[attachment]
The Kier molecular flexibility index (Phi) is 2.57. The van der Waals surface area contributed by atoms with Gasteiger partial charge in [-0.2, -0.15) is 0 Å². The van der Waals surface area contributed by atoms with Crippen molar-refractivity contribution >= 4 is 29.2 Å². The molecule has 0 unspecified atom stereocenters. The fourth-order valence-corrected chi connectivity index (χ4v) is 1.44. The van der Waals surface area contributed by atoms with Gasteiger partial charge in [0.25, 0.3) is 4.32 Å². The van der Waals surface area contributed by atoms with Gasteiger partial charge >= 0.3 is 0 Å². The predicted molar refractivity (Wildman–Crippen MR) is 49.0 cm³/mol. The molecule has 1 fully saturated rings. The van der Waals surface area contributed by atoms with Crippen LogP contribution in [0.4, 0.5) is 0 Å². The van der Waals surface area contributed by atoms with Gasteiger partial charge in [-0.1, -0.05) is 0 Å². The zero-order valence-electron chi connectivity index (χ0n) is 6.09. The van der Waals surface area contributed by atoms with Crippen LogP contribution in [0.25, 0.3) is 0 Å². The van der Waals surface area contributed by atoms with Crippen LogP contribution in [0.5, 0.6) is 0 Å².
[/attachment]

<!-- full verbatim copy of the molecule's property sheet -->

The Kier molecular flexibility index (Phi) is 2.57. The van der Waals surface area contributed by atoms with Gasteiger partial charge in [-0.2, -0.15) is 0 Å². The van der Waals surface area contributed by atoms with Crippen molar-refractivity contribution >= 4 is 29.2 Å². The molecule has 0 unspecified atom stereocenters. The fourth-order valence-corrected chi connectivity index (χ4v) is 1.44. The van der Waals surface area contributed by atoms with Gasteiger partial charge in [0.25, 0.3) is 4.32 Å². The van der Waals surface area contributed by atoms with Gasteiger partial charge >= 0.3 is 0 Å². The predicted molar refractivity (Wildman–Crippen MR) is 49.0 cm³/mol. The molecule has 1 fully saturated rings. The van der Waals surface area contributed by atoms with Crippen LogP contribution in [0.4, 0.5) is 0 Å². The van der Waals surface area contributed by atoms with Gasteiger partial charge in [-0.1, -0.05) is 0 Å². The zero-order valence-electron chi connectivity index (χ0n) is 6.09. The van der Waals surface area contributed by atoms with Crippen LogP contribution in [0.25, 0.3) is 0 Å². The van der Waals surface area contributed by atoms with Crippen LogP contribution in [0.5, 0.6) is 0 Å².